What might be lost in the controversy over welfare debit card abuse is the fact that the state is taking serious steps to address the problem.
The unfortunate distraction emerged when Troy Hutson, a Department of Social and Health Services official who was in charge of the food stamps and child support agency, made some ill-advised comments in reaction to a KING-TV investigation of debit card abuse. He later resigned.
The Seattle station found that debit cards had been used to withdraw about $2 million from ATMs at casinos and that the state readily replaced debit cards that were reported lost. Some cards had been sold on Internet sites such as Craigslist.
Hutson’s response was that it would probably cost the state more to pursue fraud than it could recoup and that the immediate replacement of cards was justified because it fulfilled a goal of prompt customer service. This caught the ire of several legislators.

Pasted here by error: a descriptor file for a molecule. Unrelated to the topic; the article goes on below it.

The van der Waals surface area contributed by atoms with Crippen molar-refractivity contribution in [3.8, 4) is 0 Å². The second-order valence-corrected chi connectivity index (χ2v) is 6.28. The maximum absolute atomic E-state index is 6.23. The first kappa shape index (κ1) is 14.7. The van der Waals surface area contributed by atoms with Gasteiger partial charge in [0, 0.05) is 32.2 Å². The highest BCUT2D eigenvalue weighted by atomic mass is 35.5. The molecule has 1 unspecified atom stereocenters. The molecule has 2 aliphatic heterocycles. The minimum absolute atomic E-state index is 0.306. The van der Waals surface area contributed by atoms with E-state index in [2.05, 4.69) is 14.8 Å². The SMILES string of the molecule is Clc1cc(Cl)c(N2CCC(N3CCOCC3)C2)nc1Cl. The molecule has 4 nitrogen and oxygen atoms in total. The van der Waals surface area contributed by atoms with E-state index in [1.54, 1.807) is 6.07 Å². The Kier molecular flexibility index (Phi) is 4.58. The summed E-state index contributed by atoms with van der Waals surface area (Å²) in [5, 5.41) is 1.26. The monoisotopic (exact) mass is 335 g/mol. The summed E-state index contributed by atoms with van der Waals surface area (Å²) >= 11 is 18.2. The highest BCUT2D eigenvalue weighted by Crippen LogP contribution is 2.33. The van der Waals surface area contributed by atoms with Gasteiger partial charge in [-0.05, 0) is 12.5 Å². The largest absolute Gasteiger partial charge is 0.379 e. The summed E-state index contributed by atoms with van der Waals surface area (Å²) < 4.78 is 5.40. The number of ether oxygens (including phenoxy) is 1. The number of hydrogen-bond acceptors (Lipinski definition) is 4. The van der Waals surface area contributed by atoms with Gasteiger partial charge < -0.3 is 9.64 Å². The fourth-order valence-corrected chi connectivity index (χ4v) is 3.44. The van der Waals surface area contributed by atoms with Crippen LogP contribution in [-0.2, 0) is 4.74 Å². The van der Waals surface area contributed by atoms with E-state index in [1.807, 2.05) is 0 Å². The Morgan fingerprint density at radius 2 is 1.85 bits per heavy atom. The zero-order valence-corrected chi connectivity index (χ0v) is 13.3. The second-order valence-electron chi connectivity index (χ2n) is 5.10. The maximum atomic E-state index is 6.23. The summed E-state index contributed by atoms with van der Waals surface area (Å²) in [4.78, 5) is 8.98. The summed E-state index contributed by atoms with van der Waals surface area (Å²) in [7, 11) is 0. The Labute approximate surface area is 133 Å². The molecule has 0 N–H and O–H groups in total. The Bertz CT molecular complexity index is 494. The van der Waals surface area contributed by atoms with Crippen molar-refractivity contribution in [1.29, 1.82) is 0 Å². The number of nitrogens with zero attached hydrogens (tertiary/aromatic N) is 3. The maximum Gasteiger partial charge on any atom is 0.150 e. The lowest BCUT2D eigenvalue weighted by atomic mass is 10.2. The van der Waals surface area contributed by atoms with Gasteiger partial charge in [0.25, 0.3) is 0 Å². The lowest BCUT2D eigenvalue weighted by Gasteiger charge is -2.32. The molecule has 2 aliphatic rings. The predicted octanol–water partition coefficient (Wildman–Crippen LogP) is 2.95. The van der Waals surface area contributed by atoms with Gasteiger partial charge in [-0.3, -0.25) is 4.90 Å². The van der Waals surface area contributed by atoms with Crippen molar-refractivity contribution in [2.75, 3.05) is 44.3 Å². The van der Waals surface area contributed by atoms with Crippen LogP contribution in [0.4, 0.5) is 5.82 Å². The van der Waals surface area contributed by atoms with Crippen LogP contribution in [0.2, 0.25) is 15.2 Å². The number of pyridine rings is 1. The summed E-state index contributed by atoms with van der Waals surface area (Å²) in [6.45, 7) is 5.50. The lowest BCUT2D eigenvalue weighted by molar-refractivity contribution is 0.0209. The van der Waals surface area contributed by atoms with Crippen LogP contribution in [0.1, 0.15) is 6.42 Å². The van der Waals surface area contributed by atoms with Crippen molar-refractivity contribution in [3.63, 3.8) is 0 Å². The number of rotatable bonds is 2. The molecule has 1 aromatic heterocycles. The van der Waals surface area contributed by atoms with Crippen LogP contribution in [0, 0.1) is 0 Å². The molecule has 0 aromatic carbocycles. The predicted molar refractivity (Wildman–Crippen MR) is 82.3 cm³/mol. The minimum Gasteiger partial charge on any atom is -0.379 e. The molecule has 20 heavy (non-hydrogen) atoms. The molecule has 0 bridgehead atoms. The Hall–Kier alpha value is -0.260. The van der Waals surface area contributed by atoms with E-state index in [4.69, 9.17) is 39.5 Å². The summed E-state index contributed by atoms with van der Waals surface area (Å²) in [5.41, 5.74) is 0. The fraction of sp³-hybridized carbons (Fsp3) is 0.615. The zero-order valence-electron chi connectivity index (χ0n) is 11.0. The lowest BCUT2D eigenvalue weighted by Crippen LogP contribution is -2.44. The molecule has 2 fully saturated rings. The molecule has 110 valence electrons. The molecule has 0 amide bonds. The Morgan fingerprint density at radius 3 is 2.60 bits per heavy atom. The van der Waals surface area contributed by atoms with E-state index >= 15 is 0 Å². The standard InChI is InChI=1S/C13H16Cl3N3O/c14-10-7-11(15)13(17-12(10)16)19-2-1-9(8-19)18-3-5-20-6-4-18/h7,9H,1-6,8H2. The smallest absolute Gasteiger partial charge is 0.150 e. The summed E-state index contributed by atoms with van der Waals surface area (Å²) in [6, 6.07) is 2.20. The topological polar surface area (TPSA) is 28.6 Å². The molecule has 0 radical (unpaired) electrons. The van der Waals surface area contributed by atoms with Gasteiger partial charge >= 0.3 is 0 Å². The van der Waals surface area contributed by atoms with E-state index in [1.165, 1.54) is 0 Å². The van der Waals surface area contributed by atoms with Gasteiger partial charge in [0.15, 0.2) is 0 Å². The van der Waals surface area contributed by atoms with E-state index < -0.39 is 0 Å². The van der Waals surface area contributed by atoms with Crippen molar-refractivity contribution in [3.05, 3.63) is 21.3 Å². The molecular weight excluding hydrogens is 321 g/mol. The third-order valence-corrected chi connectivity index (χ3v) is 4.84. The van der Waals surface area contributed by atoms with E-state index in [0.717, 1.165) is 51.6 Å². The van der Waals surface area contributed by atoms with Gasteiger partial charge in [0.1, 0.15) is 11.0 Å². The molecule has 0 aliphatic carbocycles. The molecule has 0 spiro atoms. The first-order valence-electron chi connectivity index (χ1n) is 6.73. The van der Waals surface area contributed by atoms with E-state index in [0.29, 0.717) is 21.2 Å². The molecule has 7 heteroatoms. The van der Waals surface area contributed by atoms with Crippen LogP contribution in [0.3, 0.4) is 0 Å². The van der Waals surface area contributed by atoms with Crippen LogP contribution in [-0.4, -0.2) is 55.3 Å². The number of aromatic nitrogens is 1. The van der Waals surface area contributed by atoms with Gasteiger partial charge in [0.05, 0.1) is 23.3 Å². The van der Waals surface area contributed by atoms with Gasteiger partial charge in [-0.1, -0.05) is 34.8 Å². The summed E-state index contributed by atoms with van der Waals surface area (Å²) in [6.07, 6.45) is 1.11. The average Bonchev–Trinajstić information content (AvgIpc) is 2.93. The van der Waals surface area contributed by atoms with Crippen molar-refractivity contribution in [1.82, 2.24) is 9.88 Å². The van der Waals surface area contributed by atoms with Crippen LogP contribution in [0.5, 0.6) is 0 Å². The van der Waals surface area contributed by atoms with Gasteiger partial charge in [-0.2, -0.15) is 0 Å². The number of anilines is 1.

Government welfare of any kind is a charged political issue, and any suggestion that fraud is being treated cavalierly could be crippling to legislative support. Without public trust, there is no service to deliver promptly, and there are no customers to satisfy. Being blind to that perception helps nobody.
DSHS seems to understand this, because even before Hutson’s resignation it had announced the creation of an accountability office to be overseen by a former Franklin County prosecuting attorney and staffed by criminal investigators. In addition, it has asked Jim McDevitt, a former U.S. attorney for Eastern Washington, to review the agency’s public assistance system and produce a report.
According to a March 24 news release, DSHS actions don’t stop there. Among other things, the agency is conducting weekly checks of likely Internet sites where debit cards might be sold and embossing names on cards to thwart sales. It has discontinued immediate over-the-counter replacement of cards, is continuing to block access to ATMs at gambling venues and is working to stop purchases at liquor stores and adult businesses.
Meanwhile, the state Senate has passed a bill that reinforces many of those actions.
The true value of accountability cannot be measured merely in the dollars saved by thwarting abuse and fraud; it also protects the overall integrity of a government service, which helps determine how much the public is willing to spend on it.